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BenFred: This is the season for the Cardinals to remind baseball they can't be overlooked

BenFred: This is the season for the Cardinals to remind baseball they can't be overlooked

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CINCINNATI — If the Cardinals needed a little extra motivation entering Thursday’s season opener against the Reds, it arrived free of charge Wednesday, pumped out through Major League Baseball’s many social media accounts at about the same time Mike Shildt’s team started its final preseason workout.

“I don’t care for MLB’s videos, and never have,” Cardinals opening-day starter Jack Flaherty said when asked about the lack of Cardinals in the minute-long hype video produced by the league.

In a sports world fueled by slights and oversights, it’s rare that a real one actually arrives. This one won’t be played on a loop in the Cardinals clubhouse or anything like that. That said, it says something.

The video’s goal is to get blood pumping for baseball season. Mission accomplished. It features thrilling highlights from some of the game’s best and brightest stars.

Mike Trout punches his glove. Aaron Judge clobbers a ball. Ronald Acuna Jr. climbs a wall. Juan Soto stares down a pitcher. Mookie Betts throws a helmet.

“This is the moment,” Fernando Tatis Jr. informs the camera, “to make everyone remember why they love the game.”

For the Cardinals, this is the season to prove it’s a mistake to leave them off that best-and-brightest list.

They are nowhere to be found in the video. Not unless you count being the team on the wrong sides of home runs hit by Tatis Jr. and Francisco Lindor. Ouch.

There is fresh footage of Lindor in his new Mets gear, but no shot of newly acquired Nolan Arenado in red.

Javier Baez represents the National League Central, not Paul Goldschmidt, who led the division in on-base plus slugging percentage last season.

Love goes out to the defending champion Dodgers, the talent-loaded Padres, the 2019 champion Nationals, the recharged White Sox and more. No Cardinals. Not a single one. No Adam Wainwright or Yadier Molina. No Goldschmidt or Arenado. No Flaherty.

“Who cares?” Flaherty said. “We know who we are. We know how good we are. We know what we can do.”

This is the season to prove it.

The Dodgers are now the NL powerhouse. Their chief challenger is the flashy Padres. The Yankees hit home runs to Mars. The Nationals have young Soto and a still-shining ring. The White Sox are dark-horse daring galloping full speed out of a recent rebuild.

The Cardinals? You can never count them out. Yet MLB’s video left them out.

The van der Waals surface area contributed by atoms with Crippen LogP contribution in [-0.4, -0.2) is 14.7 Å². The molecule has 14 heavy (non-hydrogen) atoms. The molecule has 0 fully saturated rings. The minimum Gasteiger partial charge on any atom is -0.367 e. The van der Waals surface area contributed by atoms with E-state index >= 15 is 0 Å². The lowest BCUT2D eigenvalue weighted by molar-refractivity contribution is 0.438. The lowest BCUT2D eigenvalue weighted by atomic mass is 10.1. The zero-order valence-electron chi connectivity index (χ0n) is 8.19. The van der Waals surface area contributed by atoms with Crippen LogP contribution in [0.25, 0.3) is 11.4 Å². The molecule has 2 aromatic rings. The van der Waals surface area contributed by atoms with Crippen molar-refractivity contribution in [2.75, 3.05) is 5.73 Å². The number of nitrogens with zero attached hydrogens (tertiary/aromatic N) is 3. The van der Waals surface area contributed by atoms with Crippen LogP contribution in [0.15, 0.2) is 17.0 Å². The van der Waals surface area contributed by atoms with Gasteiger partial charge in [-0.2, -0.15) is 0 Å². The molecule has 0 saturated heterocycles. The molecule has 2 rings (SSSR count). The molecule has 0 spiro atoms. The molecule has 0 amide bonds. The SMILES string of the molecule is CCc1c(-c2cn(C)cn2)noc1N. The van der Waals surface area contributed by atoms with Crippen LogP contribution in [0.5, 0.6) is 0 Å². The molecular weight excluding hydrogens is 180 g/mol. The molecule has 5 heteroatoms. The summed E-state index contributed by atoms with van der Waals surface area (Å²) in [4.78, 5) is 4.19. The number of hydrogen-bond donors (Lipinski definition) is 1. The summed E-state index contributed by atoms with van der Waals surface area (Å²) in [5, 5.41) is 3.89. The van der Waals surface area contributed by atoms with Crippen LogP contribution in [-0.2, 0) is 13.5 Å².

Thirteen consecutive winning seasons. A regular-season winning percentage (.556) during the current championship chase (2012 to present) that ranks fourth-best in MLB and third-best in the NL during that time. Six postseason appearances in that nine-season span, including one World Series loss and two NLCS defeats.

A proud, historic team that is always in the mix is at risk of getting lost in the mix. This is what happens, among other things, when the NL leader in championships (11) is entering its 10th season without the latest one. For so many reasons, this is the season for the Cardinals to regain what has been scuffed and chipped away.

The mostly-vaccinated Cardinals should, fingers crossed, be protected against the pandemic-caused curveballs that distorted and delayed their 2020 season. This won’t be a normal 162-game season. Let’s not kid ourselves. But it’s going to be a whole lot more normal than 2020. And remember, there’s absolutely nothing guaranteed beyond 2021. Who knows what will happen with the 2022 season when owners and players clash over the expiring collective bargaining agreement. Even more reason to make the most out of the present.

Arenado turns 30 this month. Goldschmidt will be 34 by the start of the playoffs. There’s no guaranteeing the new cornerstones will age as gracefully as Wainwright and Molina. It’s likely the best season the two will share together, in terms of their combined impact, could be this one.

The Cardinals could be down to their last shot with Molina and Wainwright. The baseball brothers came back together because they saw the chance to do something special with Arenado. If you saw Wainwright and Molina play this spring, you can tell they’re on a mission. Follow their lead.

The Cardinals have a stellar defense, a loaded bullpen and . . . well, we will see about this offense and rotation. The lineup needs to prove it can improve beyond adding Arenado. Hitting coach Jeff Albert is under the microscope. The rotation needs to give the team a chance to win until Kwang Hyun Kim and Miles Mikolas get healthy. After that, it needs to do better than just get by. Both groups could surprise us. Both could need to be improved before the trade deadline. That’s what teams truly chasing championships tend to do.

“The interesting part will be, where are we a month from now?” Cardinals president of baseball operations John Mozeliak said. “Ultimately, if we can get those guys back and contributing and pitching at the level of expectations, I think it could be an exciting year for us.”

It could and should be much more than that.

Baseball fans outside of St. Louis might not know the name Tommy Edman, but the starting second baseman and leadoff hitter is a critical player for the Cardinals in 2021. And he's the most known of a group that is under-the-radar but hugely important for the club. In this edition of Inside Pitch, Post-Dispatch sports columnists Ben Frederickson and Jeff Gordon prepare you for opening day by introducing you to the X-factors.

Ben Frederickson @Ben_Fred on Twitter bfrederickson@post-dispatch.com

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